For most teams, there is no one name on the “must-stop” list. There are three, maybe four, maybe five who could end up on that list.
Wisconsin had to deal with it defensively on Sunday. The Badgers might have contained Stauskas, but they remembered his 23-point performance in Madison. And they held Robinson to 10 points, but they knew he could have an Arizona-like game and go off for 20 and four.
So instead LeVert was the go-to guy and he picked up 25 and six, almost bringing the W home single-handedly for the Wolverines.
“You want to take someone off someone else and double him? Who do you want to leave open? I'll let you pick,” Ryan said. “You want to leave Robinson open? You want to leave Stauskas open? That's why they're a good team. They have multiple weapons. That’s why I think our guys are still a pretty good team because we have multiple places where we can score.”
Michigan State opponents have dealt with the same issue. Adreian Payne terrorizes teams but then goes down and Keith Appling steps up. Appling goes down and Gary Harris steps up. Imagine when the Spartans are full strength. Who does an opponent try to take away without giving up too much elsewhere?
The same is true for Iowa (Roy Devyn Marble, Aaron White, Melsahn Basabe), Minnesota (Andre Hollins, Deandre Mathieu, Austin Hollins) and Ohio State (LaQuinton Ross, Lenzelle Smith Jr., Aaron Craft).
It’s not just that each of those teams has multiple guys who play their roles well.
It’s that each team has multiple players who can play far beyond any expectations that might have been set for them. It’s the fact John Beilein can say he changed nothing about the way the Wolverines guarded Kaminsky from their game in Madison on Jan. 18 to their game in Ann Arbor on Sunday. And that Kaminsky can show up less than a month later and make it look like Michigan was playing four-on-five most of the game.
It’s that all of those teams don’t just have one Kaminsky. They have several. And on any given night, that player on the Wisconsin team could be Sam Dekker or Ben Brust or maybe even Nigel Hayes.
“If any one of us steps up and plays like that, we can be as good as we want to be,” Kaminsky said.
But against the Wolverines, it was the 7-footer who stepped up and finally looked 7 feet tall.
For the first 10 weeks of the 2013-14 college basketball season, Wisconsin and Iowa State shared much in common.
They were two of the sport’s most enjoyable “surprise” stories, scare quotes intended, because the word surprise works only if you note that both were expected to be good, and wound up even better. Both programs subvert traditional offensive dogma, both rely on players (Sam Dekker, Frank Kaminsky, DeAndre Kane, Georges Niang) with uncommon skill sets; both take advantage of interchangeable parts. Both programs are more sheer fun to watch than ever before: The Cylcones have pushed their typical high pace under Fred Hoiberg to new versatile lengths, while the Badgers are playing at breakneck speed (for them, anyway -- 65 possessions per game). For the first 10 weeks of the season, both remained among the nation’s ever-shrinking group of unbeaten teams. Last week, both lost that status.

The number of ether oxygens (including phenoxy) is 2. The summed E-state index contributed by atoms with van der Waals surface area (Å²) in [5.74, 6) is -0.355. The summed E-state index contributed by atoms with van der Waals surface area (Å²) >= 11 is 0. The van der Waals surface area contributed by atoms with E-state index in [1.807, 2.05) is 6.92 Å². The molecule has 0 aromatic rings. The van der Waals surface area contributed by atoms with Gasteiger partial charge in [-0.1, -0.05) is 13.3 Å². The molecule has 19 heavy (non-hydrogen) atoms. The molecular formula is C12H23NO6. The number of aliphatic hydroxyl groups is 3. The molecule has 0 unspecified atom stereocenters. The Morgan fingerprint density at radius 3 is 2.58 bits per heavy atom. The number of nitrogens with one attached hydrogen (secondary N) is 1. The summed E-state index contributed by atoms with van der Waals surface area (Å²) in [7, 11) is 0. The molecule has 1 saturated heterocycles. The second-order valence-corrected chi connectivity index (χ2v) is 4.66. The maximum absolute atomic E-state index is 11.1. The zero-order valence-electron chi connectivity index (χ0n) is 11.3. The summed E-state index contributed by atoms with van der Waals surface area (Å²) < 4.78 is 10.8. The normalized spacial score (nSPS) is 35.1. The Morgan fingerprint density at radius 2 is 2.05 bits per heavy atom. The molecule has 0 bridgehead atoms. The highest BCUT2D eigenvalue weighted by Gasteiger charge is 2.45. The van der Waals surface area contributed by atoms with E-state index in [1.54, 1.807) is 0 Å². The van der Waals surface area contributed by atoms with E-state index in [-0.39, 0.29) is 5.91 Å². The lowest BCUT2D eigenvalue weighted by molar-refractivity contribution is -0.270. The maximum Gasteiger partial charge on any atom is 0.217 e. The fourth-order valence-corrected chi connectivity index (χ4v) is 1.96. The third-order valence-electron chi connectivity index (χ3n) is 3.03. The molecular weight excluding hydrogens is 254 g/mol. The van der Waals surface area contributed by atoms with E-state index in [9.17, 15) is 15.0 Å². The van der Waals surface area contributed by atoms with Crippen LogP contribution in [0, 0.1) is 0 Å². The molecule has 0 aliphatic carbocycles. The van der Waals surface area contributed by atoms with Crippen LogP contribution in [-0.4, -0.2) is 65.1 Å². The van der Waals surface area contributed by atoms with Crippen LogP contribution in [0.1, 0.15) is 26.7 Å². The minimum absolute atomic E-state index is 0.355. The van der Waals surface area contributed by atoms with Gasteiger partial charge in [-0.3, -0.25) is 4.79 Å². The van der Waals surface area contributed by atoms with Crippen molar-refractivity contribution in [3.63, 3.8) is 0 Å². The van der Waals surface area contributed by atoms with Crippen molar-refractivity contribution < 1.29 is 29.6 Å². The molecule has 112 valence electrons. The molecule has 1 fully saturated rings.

This is what makes January so fascinating: It is an exercise in transition. Teams are more frequently and more rigorously tested. Fatigue and attrition come into play. Certain teams begin to take fearsome shape; others reveal their shortcomings. Outliers regress to the mean. We go from shaky impressions formed from disparate nonconference schedules to solid ideas based on less noisy data (and more of it), and all in one month. And by the time it’s all over, we’re already slotting people onto seed lines. It happens fast.
So, what about Iowa State and Wisconsin? How much should perceptions change? Neither team was without its flaws even when it was undefeated, but those flaws were hidden behind close wins and scheduling luck. (Iowa State got the “Is Mitch McGary OK or not?” edition of Michigan at home; Wisconsin played Florida in the Kohl Center when the Gators had, like, six dudes on the team.) A few losses, sudden and stacked though they may be, won’t send either team plummeting to the NIT. They’re more like gentle reminders of the work ahead.
These are the kinds of things that get figured out in January, in this first great surge of conference clarity. It’s when the nitpicking -- and the fun-- truly begins.
ICYMI: TOP STORIES